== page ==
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Low-Frequency Noise in InGaAs Nanowire MOSFETs

Möhle, Christian Mario LU (2017) FYSM60 20171
Solid State Physics
Department of Physics
Abstract
Low-frequency (LF) noise (1/f as well as random telegraph-signal (RTS) noise) measurements were performed on high-performance InGaAs nanowire (NW) metal-oxide-semiconductor field-effect transistors (MOSFETs).
1/f noise measurements at room temperature (RT) show that the dominant noise mechanism is carrier number fluctuations. The minimum gate area normalized input gate voltage noise power spectral density (PSD) for these devices is as low as 80 µm^{2}µV^{2}Hz^{-1}, with a corresponding minimum trap density of 9·10 cm^{-3}eV^{-1}, where the calculation of the trap density bases on elastic tunneling of the channel electrons to and from the trap states in the gate oxide. These values are among the lowest for III-V MOSFETs, demonstrating the... (More)
Low-frequency (LF) noise (1/f as well as random telegraph-signal (RTS) noise) measurements were performed on high-performance InGaAs nanowire (NW) metal-oxide-semiconductor field-effect transistors (MOSFETs).
1/f noise measurements at room temperature (RT) show that the dominant noise mechanism is carrier number fluctuations. The minimum gate area normalized input gate voltage noise power spectral density (PSD) for these devices is as low as 80 µm^{2}µV^{2}Hz^{-1}, with a corresponding minimum trap density of 9·10 cm^{-3}eV^{-1}, where the calculation of the trap density bases on elastic tunneling of the channel electrons to and from the trap states in the gate oxide. These values are among the lowest for III-V MOSFETs, demonstrating the feasibility of a high-quality, low trap density, high-k gate oxide on InGaAs NW structures. 1/f noise measurements at low temperatures confirm that the dominant noise mechanism is carrier number fluctuations and also give some support for the elastic tunneling model.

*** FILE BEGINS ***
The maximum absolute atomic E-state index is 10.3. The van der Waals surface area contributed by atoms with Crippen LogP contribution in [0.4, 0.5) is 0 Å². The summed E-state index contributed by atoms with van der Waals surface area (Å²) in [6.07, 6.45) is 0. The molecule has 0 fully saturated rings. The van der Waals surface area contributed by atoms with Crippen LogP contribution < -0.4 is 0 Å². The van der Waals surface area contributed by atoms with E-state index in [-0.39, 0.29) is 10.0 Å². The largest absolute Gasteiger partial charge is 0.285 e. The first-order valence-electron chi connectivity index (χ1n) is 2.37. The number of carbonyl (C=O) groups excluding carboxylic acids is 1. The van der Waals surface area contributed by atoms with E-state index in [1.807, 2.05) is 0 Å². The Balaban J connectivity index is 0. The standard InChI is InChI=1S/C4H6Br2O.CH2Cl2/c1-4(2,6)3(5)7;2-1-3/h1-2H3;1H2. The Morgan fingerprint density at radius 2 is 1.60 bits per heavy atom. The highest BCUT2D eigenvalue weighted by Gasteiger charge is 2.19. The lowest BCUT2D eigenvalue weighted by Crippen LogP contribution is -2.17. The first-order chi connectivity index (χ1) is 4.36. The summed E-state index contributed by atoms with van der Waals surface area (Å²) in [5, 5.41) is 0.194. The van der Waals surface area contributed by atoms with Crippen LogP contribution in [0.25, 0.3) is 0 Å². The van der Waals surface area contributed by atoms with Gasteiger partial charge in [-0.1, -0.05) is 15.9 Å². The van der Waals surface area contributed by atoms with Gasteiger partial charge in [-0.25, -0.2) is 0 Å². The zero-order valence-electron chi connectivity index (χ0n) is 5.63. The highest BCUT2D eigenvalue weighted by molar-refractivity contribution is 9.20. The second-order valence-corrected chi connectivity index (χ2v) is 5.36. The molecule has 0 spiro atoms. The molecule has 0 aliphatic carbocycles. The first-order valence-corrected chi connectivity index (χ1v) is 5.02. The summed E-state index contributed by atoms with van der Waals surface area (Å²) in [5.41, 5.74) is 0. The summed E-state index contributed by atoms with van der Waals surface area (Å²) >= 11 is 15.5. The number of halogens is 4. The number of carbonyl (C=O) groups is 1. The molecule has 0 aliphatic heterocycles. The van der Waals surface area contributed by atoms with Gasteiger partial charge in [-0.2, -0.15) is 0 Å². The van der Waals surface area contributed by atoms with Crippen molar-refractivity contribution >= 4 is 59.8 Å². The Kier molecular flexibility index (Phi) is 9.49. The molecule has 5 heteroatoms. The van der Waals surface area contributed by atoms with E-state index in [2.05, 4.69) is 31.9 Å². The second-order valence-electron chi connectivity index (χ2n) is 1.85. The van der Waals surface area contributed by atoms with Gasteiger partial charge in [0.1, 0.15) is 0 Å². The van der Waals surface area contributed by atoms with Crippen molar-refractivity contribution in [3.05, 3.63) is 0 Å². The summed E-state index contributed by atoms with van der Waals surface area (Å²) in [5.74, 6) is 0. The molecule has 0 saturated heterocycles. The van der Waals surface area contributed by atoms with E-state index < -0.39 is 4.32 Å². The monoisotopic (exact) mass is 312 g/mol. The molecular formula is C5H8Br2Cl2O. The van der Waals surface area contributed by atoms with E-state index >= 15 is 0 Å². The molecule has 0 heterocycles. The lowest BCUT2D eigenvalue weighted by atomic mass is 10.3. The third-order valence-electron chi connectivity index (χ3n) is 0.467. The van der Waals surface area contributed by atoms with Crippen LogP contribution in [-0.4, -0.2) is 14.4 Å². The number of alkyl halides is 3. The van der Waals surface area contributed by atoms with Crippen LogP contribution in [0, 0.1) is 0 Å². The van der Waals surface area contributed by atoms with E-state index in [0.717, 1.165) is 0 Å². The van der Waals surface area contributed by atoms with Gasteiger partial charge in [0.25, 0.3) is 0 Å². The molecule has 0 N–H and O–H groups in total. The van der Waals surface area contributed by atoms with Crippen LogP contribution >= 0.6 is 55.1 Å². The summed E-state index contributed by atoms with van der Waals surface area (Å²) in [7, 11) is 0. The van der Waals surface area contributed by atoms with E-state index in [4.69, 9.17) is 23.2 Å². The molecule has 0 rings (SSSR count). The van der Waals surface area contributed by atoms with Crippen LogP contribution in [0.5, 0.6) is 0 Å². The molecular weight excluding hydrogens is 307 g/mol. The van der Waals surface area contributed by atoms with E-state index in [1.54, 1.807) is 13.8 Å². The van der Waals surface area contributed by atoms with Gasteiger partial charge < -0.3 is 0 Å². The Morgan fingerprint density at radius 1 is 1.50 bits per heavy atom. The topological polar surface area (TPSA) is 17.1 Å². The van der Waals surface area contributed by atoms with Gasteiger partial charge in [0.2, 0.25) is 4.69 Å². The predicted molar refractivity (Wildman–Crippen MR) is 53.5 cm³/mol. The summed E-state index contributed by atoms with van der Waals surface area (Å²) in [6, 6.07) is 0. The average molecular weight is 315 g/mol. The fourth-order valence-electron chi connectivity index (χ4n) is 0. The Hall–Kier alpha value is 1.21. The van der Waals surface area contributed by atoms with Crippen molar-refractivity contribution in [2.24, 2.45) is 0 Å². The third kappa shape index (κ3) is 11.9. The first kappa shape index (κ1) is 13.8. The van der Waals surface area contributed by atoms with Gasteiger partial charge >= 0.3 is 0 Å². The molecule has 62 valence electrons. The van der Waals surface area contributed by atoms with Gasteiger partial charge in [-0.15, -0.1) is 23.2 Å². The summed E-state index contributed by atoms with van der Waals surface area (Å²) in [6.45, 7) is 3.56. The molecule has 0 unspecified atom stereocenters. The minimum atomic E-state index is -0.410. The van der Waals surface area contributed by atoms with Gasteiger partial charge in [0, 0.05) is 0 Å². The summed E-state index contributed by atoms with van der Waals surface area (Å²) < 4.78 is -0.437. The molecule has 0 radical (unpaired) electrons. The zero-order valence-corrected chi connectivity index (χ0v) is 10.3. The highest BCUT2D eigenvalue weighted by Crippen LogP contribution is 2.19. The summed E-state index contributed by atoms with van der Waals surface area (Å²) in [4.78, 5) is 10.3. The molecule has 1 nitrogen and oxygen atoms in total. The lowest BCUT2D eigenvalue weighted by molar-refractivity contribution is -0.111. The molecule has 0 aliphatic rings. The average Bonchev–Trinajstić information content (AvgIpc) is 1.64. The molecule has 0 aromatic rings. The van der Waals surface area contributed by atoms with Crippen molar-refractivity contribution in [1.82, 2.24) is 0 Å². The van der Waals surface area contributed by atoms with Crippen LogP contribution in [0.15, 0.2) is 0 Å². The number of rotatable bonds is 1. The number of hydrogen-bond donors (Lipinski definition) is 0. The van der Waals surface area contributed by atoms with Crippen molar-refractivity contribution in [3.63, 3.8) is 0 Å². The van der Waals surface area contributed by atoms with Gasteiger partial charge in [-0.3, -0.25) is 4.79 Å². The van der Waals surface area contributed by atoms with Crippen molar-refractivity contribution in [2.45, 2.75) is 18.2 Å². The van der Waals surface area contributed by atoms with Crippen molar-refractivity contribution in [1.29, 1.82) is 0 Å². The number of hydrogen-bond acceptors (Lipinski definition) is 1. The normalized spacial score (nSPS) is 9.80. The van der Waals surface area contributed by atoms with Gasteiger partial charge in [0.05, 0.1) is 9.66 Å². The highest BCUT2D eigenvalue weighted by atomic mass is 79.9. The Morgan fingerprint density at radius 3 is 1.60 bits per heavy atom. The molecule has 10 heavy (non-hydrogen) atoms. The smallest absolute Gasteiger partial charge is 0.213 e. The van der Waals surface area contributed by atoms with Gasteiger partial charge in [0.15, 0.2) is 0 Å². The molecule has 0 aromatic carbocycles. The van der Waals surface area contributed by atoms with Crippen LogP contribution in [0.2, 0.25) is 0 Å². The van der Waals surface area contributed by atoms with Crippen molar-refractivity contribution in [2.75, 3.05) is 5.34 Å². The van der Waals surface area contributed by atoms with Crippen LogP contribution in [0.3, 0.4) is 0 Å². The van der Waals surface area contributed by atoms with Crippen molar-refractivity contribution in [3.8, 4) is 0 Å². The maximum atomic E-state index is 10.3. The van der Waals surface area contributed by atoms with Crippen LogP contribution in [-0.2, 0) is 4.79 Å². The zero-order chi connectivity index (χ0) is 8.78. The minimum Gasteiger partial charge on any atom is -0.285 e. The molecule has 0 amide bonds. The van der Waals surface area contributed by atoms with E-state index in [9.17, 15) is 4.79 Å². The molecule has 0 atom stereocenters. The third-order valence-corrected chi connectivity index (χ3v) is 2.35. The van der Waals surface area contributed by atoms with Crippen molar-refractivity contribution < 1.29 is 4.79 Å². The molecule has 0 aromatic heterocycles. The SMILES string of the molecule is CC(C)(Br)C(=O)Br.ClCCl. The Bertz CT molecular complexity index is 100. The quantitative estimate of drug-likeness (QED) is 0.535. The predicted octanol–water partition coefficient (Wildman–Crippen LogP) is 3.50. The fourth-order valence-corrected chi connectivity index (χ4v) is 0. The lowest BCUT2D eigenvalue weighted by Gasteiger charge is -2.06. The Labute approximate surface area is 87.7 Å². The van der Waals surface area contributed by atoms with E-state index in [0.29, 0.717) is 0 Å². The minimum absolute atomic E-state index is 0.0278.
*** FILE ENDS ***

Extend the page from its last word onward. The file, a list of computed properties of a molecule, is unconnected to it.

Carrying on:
RTS noise signals were found in approximately 2/3 of the considered devices, indicating that very few traps influence the electron transport through the channel. It turns out that the capture and emission time constant of a single active trap state change with the applied gate bias. Different models (the elastic tunneling model and the Shockley-Read-Hall (SRH) model) are discussed to explain this behavior. Another striking feature of the RTS noise measurements is the large spread in the RTS noise amplitudes, with maximum amplitudes of up to 1 µA. Simulations of single trap induced subband fluctuations can reproduce this large spread, showing that the magnitude of the RTS noise amplitude is especially sensitive to the position of the trap state along the NW circumference. Temperature-dependent RTS noise measurements reveal a thermal activation of the time constants, which is inconsistent with elastic tunneling but can be explained by multi-phonon-assisted tunneling (inelastic tunneling). (Less)
Popular Abstract
Did you know that almost all modern electronic devices (such as smartphones and laptops) consist of a huge number of transistors? In fact, transistors are so essential for these devices that without them they would not work. The increase in performance of smartphones and laptops over the last decades is mainly due to the increase in performance of modern transistors. But what are transistors and how to judge if the transistor performance is good or bad?